Robert W. Hicks, Appellant, v. Arthur E. Summerfield, Postmaster General of the United States, and Phillip Young, et al., United States Civil Service Commission, Appellees, 261 F.2d 752 (D.C. Cir. 1958)Annotate this Case
Decided November 13, 1958
Petition for Hearing In Banc Denied December 17, 1958
Mr. Richard A. Mehler, Washington, D. C., with whom Messrs. George J. Goldsborough, Jr., and Charles P. Hovis, Washington, D. C., were on the brief, for appellant.
Mr. Howard E. Shapiro, Attorney, Department of Justice, with whom Asst. Atty. Gen. George C. Doub and Messrs. Oliver Gasch, U. S. Atty., and Morton Hollander, Attorney, Department of Justice, were on the brief, for appellee. Mr. Carl W. Belcher, Asst. U. S. Atty., also entered an appearance for appellees.
Before FAHY, DANAHER and BASTIAN, Circuit Judges.
BASTIAN, Circuit Judge.
Appellant (plaintiff) appeals from an order of the District Court dismissing his suit against the Postmaster General and the Civil Service Commissioners. Appellant asked that the court issue a preliminary and permanent mandatory injunction requiring appellees (defendants) to restore appellant to his employment in the United States Post Office Department, retroactive to the date of his dismissal. Appellant was dismissed by a Notification of Personnel Action emanating from the Post Office Department, the grounds stated therein being:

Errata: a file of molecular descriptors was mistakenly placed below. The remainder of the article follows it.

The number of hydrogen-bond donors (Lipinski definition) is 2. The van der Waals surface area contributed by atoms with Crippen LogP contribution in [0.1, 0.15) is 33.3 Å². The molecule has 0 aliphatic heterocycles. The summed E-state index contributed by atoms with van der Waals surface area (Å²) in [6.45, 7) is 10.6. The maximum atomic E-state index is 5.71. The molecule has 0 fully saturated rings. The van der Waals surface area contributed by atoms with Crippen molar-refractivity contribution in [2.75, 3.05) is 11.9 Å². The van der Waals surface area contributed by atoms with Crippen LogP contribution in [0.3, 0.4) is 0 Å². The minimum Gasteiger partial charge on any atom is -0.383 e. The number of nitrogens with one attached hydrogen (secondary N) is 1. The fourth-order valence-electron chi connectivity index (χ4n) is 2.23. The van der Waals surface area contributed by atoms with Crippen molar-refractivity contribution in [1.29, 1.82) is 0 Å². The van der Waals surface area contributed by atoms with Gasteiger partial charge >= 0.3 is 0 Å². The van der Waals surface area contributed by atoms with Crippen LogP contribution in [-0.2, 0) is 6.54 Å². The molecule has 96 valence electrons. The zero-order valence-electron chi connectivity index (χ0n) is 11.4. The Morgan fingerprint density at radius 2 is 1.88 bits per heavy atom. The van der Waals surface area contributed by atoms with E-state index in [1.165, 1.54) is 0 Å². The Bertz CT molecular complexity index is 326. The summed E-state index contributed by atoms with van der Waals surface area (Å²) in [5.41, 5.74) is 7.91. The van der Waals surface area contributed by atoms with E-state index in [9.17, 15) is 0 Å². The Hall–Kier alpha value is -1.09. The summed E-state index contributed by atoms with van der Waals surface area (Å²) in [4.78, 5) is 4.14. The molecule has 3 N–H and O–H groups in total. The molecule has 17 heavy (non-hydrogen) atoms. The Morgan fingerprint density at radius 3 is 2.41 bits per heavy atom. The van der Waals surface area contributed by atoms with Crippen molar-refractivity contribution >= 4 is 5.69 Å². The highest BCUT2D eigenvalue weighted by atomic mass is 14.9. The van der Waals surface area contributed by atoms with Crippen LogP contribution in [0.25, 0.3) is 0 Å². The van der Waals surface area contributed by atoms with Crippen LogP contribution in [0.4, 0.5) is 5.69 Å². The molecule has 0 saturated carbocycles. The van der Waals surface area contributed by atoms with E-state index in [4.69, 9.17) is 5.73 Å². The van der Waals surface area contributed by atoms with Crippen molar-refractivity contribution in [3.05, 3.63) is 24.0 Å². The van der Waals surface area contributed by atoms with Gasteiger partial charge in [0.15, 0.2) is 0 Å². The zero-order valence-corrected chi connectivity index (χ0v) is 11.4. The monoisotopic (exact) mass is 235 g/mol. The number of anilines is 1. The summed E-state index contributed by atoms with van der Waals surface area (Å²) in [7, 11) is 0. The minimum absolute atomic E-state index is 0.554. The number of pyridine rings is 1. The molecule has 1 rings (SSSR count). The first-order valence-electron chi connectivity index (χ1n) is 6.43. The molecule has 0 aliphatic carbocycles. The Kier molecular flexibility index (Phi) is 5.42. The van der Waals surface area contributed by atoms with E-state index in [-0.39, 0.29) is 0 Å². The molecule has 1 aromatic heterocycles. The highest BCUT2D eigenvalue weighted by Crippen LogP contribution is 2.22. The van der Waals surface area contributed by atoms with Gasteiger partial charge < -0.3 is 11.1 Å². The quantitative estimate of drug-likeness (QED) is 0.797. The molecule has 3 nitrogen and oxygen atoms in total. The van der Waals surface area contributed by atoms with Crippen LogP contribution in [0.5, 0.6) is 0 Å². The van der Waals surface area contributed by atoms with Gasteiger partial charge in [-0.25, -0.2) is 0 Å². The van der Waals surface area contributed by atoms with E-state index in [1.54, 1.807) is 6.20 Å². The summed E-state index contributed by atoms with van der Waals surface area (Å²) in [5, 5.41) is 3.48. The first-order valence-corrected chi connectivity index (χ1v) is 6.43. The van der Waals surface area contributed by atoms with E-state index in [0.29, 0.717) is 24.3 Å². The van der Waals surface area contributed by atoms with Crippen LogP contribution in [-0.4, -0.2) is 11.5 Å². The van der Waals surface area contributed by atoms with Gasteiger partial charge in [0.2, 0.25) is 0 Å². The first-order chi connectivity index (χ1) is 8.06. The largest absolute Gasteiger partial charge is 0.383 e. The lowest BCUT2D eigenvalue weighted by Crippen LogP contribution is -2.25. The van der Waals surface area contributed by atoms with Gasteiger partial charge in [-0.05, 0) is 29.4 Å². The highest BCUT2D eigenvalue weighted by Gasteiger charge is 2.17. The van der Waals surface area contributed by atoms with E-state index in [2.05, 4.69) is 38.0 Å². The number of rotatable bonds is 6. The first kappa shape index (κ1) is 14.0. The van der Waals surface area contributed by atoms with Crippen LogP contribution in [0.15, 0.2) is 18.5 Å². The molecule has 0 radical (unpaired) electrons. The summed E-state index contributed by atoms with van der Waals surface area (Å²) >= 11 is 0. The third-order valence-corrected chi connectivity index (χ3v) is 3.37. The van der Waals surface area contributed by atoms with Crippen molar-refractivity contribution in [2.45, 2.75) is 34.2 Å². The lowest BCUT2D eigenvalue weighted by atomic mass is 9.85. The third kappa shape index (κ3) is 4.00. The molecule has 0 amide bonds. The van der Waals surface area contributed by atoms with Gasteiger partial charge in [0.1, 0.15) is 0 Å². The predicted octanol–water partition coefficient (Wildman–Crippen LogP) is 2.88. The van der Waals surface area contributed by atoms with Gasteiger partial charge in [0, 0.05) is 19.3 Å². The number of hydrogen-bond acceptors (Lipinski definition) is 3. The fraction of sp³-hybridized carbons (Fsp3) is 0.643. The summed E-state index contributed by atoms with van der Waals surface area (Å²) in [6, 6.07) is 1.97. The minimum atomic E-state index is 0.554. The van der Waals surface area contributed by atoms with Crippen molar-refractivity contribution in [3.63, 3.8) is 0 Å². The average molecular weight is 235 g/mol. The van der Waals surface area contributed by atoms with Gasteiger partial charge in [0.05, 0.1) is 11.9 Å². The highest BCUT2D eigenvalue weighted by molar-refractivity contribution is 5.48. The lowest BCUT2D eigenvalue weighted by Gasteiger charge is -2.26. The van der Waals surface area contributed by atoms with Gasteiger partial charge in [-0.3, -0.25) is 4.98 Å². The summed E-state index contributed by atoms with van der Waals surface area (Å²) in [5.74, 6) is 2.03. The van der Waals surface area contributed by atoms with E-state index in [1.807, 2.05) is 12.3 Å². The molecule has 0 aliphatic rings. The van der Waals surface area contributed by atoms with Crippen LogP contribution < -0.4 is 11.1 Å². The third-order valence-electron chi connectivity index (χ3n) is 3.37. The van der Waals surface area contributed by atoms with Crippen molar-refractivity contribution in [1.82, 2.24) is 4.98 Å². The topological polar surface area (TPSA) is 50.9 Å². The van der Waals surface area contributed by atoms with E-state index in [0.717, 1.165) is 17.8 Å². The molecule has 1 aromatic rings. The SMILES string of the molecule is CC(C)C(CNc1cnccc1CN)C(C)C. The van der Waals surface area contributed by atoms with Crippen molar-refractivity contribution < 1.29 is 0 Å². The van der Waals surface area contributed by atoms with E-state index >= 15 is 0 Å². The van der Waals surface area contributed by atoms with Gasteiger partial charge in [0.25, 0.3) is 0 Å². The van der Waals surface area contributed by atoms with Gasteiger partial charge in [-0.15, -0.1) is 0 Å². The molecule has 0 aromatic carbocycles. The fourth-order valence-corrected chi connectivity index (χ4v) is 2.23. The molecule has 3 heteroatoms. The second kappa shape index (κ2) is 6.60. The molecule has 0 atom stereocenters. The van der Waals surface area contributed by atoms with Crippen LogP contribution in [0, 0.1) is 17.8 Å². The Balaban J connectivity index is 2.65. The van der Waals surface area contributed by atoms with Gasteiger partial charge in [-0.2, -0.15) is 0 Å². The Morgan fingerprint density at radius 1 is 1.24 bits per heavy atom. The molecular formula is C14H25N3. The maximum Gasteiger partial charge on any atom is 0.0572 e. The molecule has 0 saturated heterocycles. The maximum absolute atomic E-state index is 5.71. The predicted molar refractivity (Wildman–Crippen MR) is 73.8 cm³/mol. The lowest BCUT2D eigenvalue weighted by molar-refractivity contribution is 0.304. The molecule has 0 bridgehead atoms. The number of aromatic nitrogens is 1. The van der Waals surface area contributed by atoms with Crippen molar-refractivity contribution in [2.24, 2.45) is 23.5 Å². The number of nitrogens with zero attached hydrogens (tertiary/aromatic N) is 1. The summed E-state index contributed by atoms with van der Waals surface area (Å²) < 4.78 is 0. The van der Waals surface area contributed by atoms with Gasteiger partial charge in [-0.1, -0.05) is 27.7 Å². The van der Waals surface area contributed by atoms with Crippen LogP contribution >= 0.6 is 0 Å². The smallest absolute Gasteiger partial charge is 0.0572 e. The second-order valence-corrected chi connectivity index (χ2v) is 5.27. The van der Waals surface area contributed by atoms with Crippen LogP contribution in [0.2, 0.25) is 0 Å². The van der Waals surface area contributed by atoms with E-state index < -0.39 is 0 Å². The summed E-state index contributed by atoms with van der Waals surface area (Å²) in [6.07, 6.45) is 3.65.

"For false and misleading statements in your civil service papers concerning separations from previous employments and experience, and other evidence of unsuitability for Government employment."
It is conceded that the Civil Service Commission directed the removal action complained of.
While the suit was pending in the District Court, two of the defendant Civil Service Commissioners resigned from the Commission and their successors were not substituted as parties defendant within six months after taking oath of office, as required by Fed. R. Civ. P. 25(d), 28 U.S.C.A.1 On motion, based on the failure to substitute indispensable parties, the District Court dismissed the complaint but without prejudice. Appellant contends that the complaint should not have been dismissed because the members of the Civil Service Commission were not in fact indispensable parties.
We believe that under the circumstances of this case the Civil Service Commissioners were indispensable parties to the suit and, they not being before the court, the action was properly dismissed. Cf. Blackmar v. Guerre, 1952, 342 U.S. 512, 72 S. Ct. 410, 96 L. Ed. 534; Benenati v. Young, 1955, 95 U.S.App.D. C. 120, 220 F.2d 383.
"When an officer of the United States, or of the District of Columbia, the Canal Zone, a territory, an insular possession, a state, county, city, or other governmental agency, is a party to an action and during its pendency dies, resigns, or otherwise ceases to hold office, the action may be continued and maintained by or against his successor, if within 6 months after the successor takes office it is satisfactorily shown to the court that there is a substantial need for so continuing and maintaining it. * * *"
Fed. R. Civ. P. 6(b) provides that the court may not extend the time for taking action under Rule 25(d).